16. Modeling the oxidation of methionine residues by peroxides in proteins.

    PubMed

    Chennamsetty, Naresh; Quan, Yong; Nashine, Vishal; Sadineni, Vikram; Lyngberg, Olav; Krystek, Stanley

    2015-04-01

    We report the use of molecular modeling to predict the oxidation propensity of methionine residues in proteins. Oxidation of methionine to the sulfoxide form is one of the major degradation pathways for therapeutic proteins. Oxidation can occur during production, formulation, or storage of pharmaceuticals and it often reduces or eliminates biological activity. We use a molecular model based on atomistic simulations called 2-shell water coordination number to predict the oxidation rates for several model proteins and therapeutic candidates. In addition, we implement models that are based on static and simulation average of the solvent-accessible area (SAA) for either the side chain or the sulfur atom in the methionine residue. We then compare the results from the different models against the experimentally measured relative rates of methionine oxidation. We find that both the 2-shell model and the simulation-averaged SAA models are accurate in predicting the oxidation propensity of methionine residues for the proteins tested. We also find the appropriate parameter ranges where the models are most accurate. These models have significant predictive power and can be used to enable further protein engineering or to guide formulation approaches in stabilizing the unstable methionine residues.

  17. Human Genome Encodes Many Proteins with Charge Periodicity of 28 Residues

    NASA Astrophysics Data System (ADS)

    Ke, Runcong; Sakiyama, Noriyuki; Sawada, Ryusuke; Sonoyama, Masashi; Mitaku, Shigeki

    2007-09-01

    The human genome includes more than 36,000 open reading frames that are translated to amino acid sequences of proteins. When the charge distribution in amino acid sequences from the total human genome was analyzed by the autocorrelation function, a surprisingly sharp periodicity of 28 residues was observed. Every protein with the charge periodicity of 28 residues (PCP28) could be discriminated by a simple algorithm, and the number of PCP28 amounted to about 3% of the total open reading frames of the human genome. The net charge of most PCP28 was highly positive. The possible structural and functional features of this type of protein were discussed in terms of the electric repulsion within molecules.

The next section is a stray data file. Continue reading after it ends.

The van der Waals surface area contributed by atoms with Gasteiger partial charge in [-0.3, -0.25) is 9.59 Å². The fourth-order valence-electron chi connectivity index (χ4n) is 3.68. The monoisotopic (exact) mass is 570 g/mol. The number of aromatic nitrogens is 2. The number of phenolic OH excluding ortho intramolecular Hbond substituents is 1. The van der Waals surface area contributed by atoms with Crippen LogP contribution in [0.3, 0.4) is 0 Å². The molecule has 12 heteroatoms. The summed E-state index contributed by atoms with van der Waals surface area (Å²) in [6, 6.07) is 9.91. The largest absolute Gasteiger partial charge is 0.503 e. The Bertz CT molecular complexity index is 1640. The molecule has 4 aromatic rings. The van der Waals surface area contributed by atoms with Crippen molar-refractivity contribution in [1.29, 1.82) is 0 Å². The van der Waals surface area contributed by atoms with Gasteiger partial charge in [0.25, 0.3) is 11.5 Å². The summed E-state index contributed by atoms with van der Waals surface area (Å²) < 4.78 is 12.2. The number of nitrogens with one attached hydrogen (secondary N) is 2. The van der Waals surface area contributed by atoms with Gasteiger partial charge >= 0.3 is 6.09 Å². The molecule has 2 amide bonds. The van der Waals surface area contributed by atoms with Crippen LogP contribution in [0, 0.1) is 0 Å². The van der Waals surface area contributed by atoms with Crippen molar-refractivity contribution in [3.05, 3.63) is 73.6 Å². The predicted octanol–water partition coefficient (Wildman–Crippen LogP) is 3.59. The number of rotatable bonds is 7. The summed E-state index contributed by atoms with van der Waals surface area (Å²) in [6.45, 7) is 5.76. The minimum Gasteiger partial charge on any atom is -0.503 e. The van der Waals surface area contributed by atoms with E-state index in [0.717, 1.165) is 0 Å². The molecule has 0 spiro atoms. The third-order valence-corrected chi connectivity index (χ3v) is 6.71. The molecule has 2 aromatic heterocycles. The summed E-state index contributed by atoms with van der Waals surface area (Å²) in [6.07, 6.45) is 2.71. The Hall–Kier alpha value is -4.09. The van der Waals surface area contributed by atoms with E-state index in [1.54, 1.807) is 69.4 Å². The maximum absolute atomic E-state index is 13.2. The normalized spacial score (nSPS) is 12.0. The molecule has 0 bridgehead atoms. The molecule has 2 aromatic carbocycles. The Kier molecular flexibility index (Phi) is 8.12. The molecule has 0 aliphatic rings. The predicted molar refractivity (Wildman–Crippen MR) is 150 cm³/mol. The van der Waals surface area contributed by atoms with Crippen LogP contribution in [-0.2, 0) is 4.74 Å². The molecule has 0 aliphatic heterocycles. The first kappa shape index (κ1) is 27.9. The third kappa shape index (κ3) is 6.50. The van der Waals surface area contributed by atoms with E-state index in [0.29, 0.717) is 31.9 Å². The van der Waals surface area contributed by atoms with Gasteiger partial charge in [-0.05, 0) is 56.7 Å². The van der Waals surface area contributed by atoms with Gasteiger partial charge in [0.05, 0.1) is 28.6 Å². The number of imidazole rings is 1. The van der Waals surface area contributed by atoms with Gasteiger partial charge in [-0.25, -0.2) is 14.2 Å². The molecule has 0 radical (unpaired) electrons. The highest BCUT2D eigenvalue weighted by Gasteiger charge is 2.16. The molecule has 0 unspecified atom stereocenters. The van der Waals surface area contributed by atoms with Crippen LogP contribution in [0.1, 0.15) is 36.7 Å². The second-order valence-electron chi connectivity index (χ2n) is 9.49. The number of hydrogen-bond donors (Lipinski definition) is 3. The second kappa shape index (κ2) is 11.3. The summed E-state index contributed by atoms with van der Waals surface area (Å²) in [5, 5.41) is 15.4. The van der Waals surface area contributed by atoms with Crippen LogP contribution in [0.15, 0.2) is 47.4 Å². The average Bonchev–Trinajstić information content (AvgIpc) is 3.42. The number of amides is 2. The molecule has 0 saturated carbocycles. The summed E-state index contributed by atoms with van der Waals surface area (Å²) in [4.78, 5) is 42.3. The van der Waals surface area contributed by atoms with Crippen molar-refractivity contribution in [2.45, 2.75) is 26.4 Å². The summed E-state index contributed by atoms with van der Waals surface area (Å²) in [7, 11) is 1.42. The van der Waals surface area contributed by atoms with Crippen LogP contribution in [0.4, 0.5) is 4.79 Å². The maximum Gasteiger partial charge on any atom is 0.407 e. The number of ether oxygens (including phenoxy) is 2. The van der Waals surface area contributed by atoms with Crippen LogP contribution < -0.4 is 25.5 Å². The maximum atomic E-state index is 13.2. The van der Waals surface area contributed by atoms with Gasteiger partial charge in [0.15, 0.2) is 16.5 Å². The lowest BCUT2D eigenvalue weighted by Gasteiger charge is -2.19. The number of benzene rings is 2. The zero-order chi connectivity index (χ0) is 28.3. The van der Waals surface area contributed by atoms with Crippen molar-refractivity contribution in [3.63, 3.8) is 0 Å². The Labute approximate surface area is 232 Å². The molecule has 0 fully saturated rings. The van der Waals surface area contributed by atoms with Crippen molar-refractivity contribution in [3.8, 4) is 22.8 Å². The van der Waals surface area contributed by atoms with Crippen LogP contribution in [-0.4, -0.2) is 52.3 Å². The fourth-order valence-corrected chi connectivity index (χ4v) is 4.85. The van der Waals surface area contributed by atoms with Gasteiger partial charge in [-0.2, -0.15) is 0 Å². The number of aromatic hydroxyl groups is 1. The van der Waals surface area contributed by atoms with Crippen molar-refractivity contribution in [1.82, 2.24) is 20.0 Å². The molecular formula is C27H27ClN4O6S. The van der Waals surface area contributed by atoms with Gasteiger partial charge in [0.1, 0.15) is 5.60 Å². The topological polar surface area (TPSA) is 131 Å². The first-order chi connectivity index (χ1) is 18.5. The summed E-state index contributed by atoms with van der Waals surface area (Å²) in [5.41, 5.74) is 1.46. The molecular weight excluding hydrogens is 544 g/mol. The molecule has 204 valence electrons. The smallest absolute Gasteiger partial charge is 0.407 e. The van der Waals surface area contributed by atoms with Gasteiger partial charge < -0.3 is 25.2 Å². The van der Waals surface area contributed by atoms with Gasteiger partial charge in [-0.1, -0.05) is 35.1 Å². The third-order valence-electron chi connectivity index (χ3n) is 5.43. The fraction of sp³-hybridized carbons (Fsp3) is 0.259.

18. FastRNABindR: Fast and Accurate Prediction of Protein-RNA Interface Residues

    PubMed Central

    EL-Manzalawy, Yasser; Abbas, Mostafa; Malluhi, Qutaibah; Honavar, Vasant

    2016-01-01

    A wide range of biological processes, including regulation of gene expression, protein synthesis, and replication and assembly of many viruses are mediated by RNA-protein interactions. However, experimental determination of the structures of protein-RNA complexes is expensive and technically challenging. Hence, a number of computational tools have been developed for predicting protein-RNA interfaces. Some of the state-of-the-art protein-RNA interface predictors rely on position-specific scoring matrix (PSSM)-based encoding of the protein sequences. The computational efforts needed for generating PSSMs severely limits the practical utility of protein-RNA interface prediction servers. In this work, we experiment with two approaches, random sampling and sequence similarity reduction, for extracting a representative reference database of protein sequences from more than 50 million protein sequences in UniRef100. Our results suggest that random sampled databases produce better PSSM profiles (in terms of the number of hits used to generate the profile and the distance of the generated profile to the corresponding profile generated using the entire UniRef100 data as well as the accuracy of the machine learning classifier trained using these profiles). Based on our results, we developed FastRNABindR, an improved version of RNABindR for predicting protein-RNA interface residues using PSSM profiles generated using 1% of the UniRef100 sequences sampled uniformly at random. To the best of our knowledge, FastRNABindR is the only protein-RNA interface residue prediction online server that requires generation of PSSM profiles for query sequences and accepts hundreds of protein sequences per submission. Our approach for determining the optimal BLAST database for a protein-RNA interface residue classification task has the potential of substantially speeding up, and hence increasing the practical utility of, other amino acid sequence based predictors of protein-protein and protein

  19. FastRNABindR: Fast and Accurate Prediction of Protein-RNA Interface Residues.

    PubMed

    El-Manzalawy, Yasser; Abbas, Mostafa; Malluhi, Qutaibah; Honavar, Vasant

    2016-01-01